Meditate



Meditation for sleeping purposes can mean several things. It can be practicing counting your breaths, or intentionally thinking about calming things, or listening to a guided meditation app like Aura.



Progressive Muscle Relaxation


Progressive muscle relaxation is a deep relaxation technique effective for stress, anxiety, and insomnia. It involves intentionally tensing muscle groups then fully relaxing them, group by group.


For an in depth guide, check here.


 

Try monitoring your sleep

If you fall asleep easily and are asleep for at least 7 hours per night but you still feel tired in the morning, try tracking your sleep quality. Most smart watches will track movements and heart rate during sleep, but a smart phone app that records noises during the night can provide a lot more information. Free apps like Sleep Cycle can identify snoring/sleep apnea, coughing, dogs barking, and other audible interruptions that wake you up but your brain is too sleepy to remember properly.


As a side bonus, Sleep Cycle functions as an alarm clock that waits until you're at the right part of your sleep cycle where it's optimal to wake up, leading to more pleasant wake ups and better energy during the day.


 

Natural wind down supplements


Top picks

Safe with all age groups/prescription meds and safe to take daily


Magnesium gummies - Amazing for relaxing and sleep! Magnesium is hands down the best place to start for sleep supplementing. It's so relaxing I actually won't take it before dinner time because I don't want to nap during the day. See more info on Magnesium here.

 

Chamomile (Matricaria chamomilla) tea or extract is well known for having a gentle relaxing effect on the body and mind, and no interactions or issues as long as you're not allergic to daisies. Most sleep research for Chamomile has been done with elderly people, where it has proven to improve sleep quality and faster falling asleep.

As a bonus, Chamomile is also anti inflammatory with gut health benefits.

 

Passionflower (Passiflora incarnata) tea or extract can improve the time it takes to fall asleep as well as improve depth and overall quality of sleep.

 

Ashwagandha (Withania somnifera) is particularly useful for stress induced sleep difficulties, and helps to reduce stress in general.

 

2-4 oz Tart Cherry juice, a small handful dried tart cherries, or a low sugar tart cherry juice based drink like Green cherry soda or Izze cherry lime soda

 

Acetyl L Carnitine is unique in it's effects because it actually has an energy boosting effect - but it improves sleep quality once we do get to bed. ALCAR is best as a pick-me-up that will actually improve your sleep when you get to bed, and is particularly amazing if your work schedule keeps you awake later or earlier than you would like. Read here for the many benefits of ALCAR.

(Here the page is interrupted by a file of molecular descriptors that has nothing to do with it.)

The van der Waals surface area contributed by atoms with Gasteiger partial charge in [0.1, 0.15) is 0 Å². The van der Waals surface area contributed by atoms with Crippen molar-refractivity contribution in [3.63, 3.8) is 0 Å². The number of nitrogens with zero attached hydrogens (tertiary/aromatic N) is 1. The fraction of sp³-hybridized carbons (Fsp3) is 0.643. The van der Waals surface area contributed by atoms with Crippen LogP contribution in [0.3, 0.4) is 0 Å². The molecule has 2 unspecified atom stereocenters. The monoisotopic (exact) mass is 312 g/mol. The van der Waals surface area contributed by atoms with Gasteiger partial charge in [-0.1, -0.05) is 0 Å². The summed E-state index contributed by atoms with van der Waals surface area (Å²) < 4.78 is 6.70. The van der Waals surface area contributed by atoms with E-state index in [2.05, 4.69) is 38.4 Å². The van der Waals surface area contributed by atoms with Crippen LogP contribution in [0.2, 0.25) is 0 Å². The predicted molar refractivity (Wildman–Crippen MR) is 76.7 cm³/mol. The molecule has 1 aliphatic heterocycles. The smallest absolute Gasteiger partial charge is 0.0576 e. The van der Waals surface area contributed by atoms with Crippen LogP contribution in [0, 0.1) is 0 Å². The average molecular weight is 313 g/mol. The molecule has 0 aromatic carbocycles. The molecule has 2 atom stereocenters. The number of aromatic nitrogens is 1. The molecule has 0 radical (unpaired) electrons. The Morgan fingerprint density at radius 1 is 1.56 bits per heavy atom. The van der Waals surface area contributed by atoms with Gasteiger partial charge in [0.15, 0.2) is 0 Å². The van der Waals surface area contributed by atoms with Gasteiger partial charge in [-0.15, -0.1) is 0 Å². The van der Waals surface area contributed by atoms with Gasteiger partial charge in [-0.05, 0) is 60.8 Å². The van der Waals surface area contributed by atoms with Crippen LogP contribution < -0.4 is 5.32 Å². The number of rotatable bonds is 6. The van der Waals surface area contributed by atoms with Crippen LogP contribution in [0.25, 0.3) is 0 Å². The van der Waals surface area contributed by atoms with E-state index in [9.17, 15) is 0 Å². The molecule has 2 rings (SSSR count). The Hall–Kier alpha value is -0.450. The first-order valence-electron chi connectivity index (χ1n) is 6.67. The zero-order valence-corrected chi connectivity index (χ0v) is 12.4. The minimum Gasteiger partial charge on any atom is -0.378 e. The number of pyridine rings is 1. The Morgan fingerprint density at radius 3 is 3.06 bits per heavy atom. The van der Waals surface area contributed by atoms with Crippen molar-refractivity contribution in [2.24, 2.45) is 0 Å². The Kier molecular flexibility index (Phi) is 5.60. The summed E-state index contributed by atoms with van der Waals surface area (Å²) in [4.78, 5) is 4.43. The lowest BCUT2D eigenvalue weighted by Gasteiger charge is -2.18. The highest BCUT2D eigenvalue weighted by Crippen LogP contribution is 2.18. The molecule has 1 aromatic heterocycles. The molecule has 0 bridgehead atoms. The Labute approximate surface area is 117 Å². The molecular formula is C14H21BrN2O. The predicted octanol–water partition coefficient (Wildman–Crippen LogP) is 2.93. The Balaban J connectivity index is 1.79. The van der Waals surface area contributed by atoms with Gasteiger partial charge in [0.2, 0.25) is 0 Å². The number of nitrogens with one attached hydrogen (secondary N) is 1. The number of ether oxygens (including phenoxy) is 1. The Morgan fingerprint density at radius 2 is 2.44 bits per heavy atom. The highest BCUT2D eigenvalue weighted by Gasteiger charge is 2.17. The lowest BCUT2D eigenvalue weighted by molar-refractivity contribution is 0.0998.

Mostly Safe

Caution with meds, kids, and/or taking daily


These are safe for the most part, but they should be double checked against any prescription medications, and some can lead to dependence or side effects.

 

Turmeric (Curcuma longa) is a strong anti inflammatory, strong enough to compete with ibuprofen. It's useful for sore muscles and aching joints as well as having it's own brain health benefits that extend to sleep.


Turmeric is generally quite safe but does have some slight blood thinning effects so caution is needed with blood thinners. Large doses of turmeric over a long period of time can negatively impact the liver, but small daily doses and larger occasional doses are fine.

 

Valerian (Valeriana officinalis) has been studied for improving sleep quality. Considered more of a sedative, Valerian should not be combined with alcohol or sedative medications. Common side effects are dose dependent and include headaches, digestive upset, and even insomnia. If you want to try Valerian, better to go for a liquid extract version to better control and reduce doses.

 

American Skullcap (Scutellaria lateriflora) - Useful for tension headaches and stress-related tense neck muscles, Skullcap is a mild relaxant as well as a strong antioxidant with brain benefits for Alzheimer's, Parkinson's, depression, anxiety, and other neurological issues.

 

White willow bark (Salix alba) is effective when trouble sleeping is due to pain - headaches, muscle aches, etc. Along with other anti-inflammatory flavonoids, it contains salicin which is the molecular origin of aspirin, so should be used accordingly.

 

Melatonin - Less is more: lower doses are better! Start with 1 mg, and ideally don't take every day. Our body makes it's own melatonin in response to darkness, cool temperatures, and quiet (see above!) If we start taking melatonin daily then our body gets lazy and will stop making melatonin, which makes us dependent on the melatonin supplement. The dependence will eventually reverse if we stop taking melatonin - after some sleepless nights.


Melatonin is more effective when combined with magnesium and other calming herbs.

Start with the Magnesium first, then try a combo supplement like this natural sleep support by E2H. The liquid formulation lets you control the dose better - you may only need a couple of drops to get a good night's sleep.